“On a single screen, the farmer has access to climate information, weather forecast, soil and plant conditions, current irrigation programmes, an activity calendar and technical recommendations. He can programme any irrigation or plant feeding process in just a few steps,” explains digital farming manager at Netafim/Amanco, Bruno Toniello.
These functionalities are possible thanks to sensors that capture information in real time, which is processed and analysed to offer recommendations, in addition to automatisation that makes it possible to control everything through a program installed on desktops, smartphones or tablets.
“NetBeat was developed to deliver greater convenience, but not only that. The goal is that the farmer – based on data and artificial intelligence – can be more effective in decision making, generating more profitability, productivity and better management of available resources,” says Toniello.
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Others farms have already adopted the new smart NetBeat system and, due to better controls and more precision, have realised even better results in small areas. That is the case with Fazenda Regina and Fazenda Kitanda.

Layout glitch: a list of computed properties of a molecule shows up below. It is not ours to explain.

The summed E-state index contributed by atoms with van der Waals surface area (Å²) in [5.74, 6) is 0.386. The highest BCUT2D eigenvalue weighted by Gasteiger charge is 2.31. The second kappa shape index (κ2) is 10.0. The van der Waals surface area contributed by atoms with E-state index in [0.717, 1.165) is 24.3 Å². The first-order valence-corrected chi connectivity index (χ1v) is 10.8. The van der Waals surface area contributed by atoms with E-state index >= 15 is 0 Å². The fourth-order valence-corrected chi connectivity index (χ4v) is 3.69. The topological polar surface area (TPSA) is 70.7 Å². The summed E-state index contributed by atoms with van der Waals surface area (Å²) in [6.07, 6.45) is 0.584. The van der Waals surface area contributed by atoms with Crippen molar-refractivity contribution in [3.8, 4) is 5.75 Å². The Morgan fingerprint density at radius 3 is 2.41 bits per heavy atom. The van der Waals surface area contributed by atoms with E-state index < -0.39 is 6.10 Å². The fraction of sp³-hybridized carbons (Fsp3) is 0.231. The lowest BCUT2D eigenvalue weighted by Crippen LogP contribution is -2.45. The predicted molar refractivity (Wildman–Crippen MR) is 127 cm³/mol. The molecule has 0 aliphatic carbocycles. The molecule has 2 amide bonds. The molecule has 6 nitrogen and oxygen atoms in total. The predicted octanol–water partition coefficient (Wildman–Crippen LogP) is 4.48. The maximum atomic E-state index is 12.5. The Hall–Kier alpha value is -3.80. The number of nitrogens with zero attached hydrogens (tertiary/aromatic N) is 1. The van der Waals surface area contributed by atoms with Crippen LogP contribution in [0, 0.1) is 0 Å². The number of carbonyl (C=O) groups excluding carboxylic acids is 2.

Fazenda Regina, in Salto Grande, São Paulo state, crops 39 hectares of corn with drip irrigation and produces 220 sacks per ha, consuming an average of 3.06 mm of water for each bag delivered. Before NetBeat, that same area used to produce 110 sacks/ha, consuming 6.3 mm per bag. Thus, there was a 100% increase in productivity with only half of the water used by the drip system compared to traditional irrigation.
Fazenda Kitanda, in Guaratinga, Bahia state, farms 150 hectares of conilon coffee. With the NetBeat system it produces 127 sacks per ha, using 13 mm of water for each bag. Previously, the productivity was 40 sacks per ha with a water consumption of 33 mm. In other words, 317% more production and 60% less water.